Chief Executive magazine listed Texas the #1 state to do business after surveying 550 CEO's from across America.
"More than 500 CEOs considered a wide range of criteria, from taxation and regulation to workforce quality and living environment, in our annual ranking of the best states for business. The charts and articles in this special report and at http://www.chiefexecutive.net/states2011 show how each state fares on the factors most essential for a business-friendly environment—as well as what states are doing to attract and retain companies in the increasingly competitive battle to win site selection."
When a group of legislators proposed a trip to the state capitol of Texas to see what they do right that California does wrong, I first thought "I don't need to go because I'm a business owner and I know why businesses are leaving California -- we're over-regulated, we're taxed too much, and there's a constant war being waged against business and job creators."
But I decided to go -- at my own expense -- and in those three days, I heard first-hand testimony from political and business leaders in Texas and came away with great respect for their political leadership , something sorely missing here but something I hope to restore.
When our company recently expanded the number of its restaurants in Texas, I was startled to receive a call from Gov. Rick Perry thanking me for our decision.
In the 10 years I've been CEO of CKE Restaurants, no governor had ever made such a gesture. Perry went further during our conversation and asked what it would take to move our headquarters from California to Texas.
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It wasn't your usual legislative hearing. A group of largely Republican California lawmakers and Democratic Lt. Gov. Gavin Newsom traveled here last week to hear from businesses that have left their state to set up shop in Texas.
"We came to learn why they would pick up their roots and move in order to grow their businesses," says GOP Assemblyman Dan Logue, who organized the trip. "Why does Chief Executive magazine rate California the worst state for job and business growth and Texas the best state?"
The contrast is undeniable. Texas has added 165,000 jobs during the last three years while California has lost 1.2 million. California's jobless rate is 12% compared to 8% in Texas.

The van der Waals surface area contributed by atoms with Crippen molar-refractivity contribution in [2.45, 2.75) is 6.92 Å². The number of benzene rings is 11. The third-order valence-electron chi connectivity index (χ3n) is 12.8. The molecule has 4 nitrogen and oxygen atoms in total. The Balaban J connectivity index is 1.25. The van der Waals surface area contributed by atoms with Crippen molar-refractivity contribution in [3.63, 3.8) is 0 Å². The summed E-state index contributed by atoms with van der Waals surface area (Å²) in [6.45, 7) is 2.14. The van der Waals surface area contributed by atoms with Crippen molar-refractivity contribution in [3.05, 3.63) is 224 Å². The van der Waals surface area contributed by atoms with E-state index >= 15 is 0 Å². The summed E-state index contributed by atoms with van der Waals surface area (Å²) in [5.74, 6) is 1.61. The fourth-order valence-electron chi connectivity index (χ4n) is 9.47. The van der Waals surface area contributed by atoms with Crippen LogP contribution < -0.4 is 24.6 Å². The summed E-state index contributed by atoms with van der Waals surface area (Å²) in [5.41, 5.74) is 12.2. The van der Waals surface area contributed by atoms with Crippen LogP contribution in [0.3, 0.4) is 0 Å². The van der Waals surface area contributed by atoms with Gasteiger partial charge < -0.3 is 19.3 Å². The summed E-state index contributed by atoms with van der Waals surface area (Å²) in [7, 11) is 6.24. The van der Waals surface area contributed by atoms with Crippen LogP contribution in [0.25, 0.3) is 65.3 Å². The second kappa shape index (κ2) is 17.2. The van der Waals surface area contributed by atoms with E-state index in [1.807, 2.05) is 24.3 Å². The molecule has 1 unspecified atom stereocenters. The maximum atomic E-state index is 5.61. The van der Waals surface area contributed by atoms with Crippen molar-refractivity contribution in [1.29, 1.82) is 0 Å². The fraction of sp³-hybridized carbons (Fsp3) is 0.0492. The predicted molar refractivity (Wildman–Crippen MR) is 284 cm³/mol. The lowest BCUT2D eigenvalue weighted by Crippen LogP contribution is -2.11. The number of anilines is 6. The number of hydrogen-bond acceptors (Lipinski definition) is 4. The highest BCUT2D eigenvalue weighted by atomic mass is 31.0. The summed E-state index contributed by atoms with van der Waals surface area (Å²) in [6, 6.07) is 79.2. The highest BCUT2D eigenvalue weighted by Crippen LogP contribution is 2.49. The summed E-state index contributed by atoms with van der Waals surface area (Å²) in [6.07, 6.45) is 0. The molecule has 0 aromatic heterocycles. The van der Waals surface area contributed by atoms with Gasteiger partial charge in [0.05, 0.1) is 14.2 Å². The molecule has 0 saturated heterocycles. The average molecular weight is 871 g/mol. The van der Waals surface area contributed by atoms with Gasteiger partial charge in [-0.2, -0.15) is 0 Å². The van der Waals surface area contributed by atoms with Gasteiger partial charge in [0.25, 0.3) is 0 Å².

A delegation of California lawmakers came to Austin on Thursday looking for answers on how to stem their state's massive job outflow.
The bipartisan group included a dozen state officials, among them Lt. Gov. Gavin Newsom, who have traveled to Texas looking for new ways to bolster the troubled economy in their own state.
Saying they're stung by losing jobs to Texas, a group of California legislators will begin its self-proclaimed "fact-finding" mission to Austin on Thursday.
The trip was organized by state Assemblyman Dan Logue, a Republican from Linda, Calif., who hosted a similar trip to Nevada two years ago.
Gov. Rick Perry today announced the state is investing $2.8 million through the Texas Enterprise Fund (TEF) in eBay Inc. for the expansion of its Austin facility. This investment will create 1,050 high-paying jobs and generate an estimated $5.1 million in capital investment.
Recently, Governor Perry announced that idX Corp. would build a manufacturing facility in Cuero and create 125 jobs because of an investment by the Texas Enterprise Fund.
"To have an international company of the stature of idX locate here is a testament to Cuero's pro-business climate and commitment to manufacturing," Cuero Development Corporation Executive Director Randall Malik said. "Our ideal location for manufacturing and the Texas Enterprise Fund played a significant role in idX's decision to locate in Cuero."
At a ceremony in Richardson, Governor Perry announced a new corporate headquarter in Texas that will create more than 400 jobs.
"I have the great privilege today to announce Richardson will be home to the new corporate headquarters for Virtual Computing Environment, with a $2.45 million Texas Enterprise Fund investment helping close the deal that will bring hundreds of new jobs to town."
Federal Reserve Bank of Dallas economists said Thursday that Texas could add 261,000 to 374,000 jobs this year, growing between 2.5 and 3.5 percent, based on movements in leading indicators. At that pace -- Texas jobs are already growing about 2.5 percent annually -- the state's unemployment rate could drop to 7 percent by year's end, economists Keith Phillips and Emily Kerr said in the bank's latest edition of Southwest Economy.
Separately, the Texas Workforce Commission said the state added 44,100 jobs in January from a month earlier, moving to just under 10.5 million. The growth was led by trade, transportation and utilities.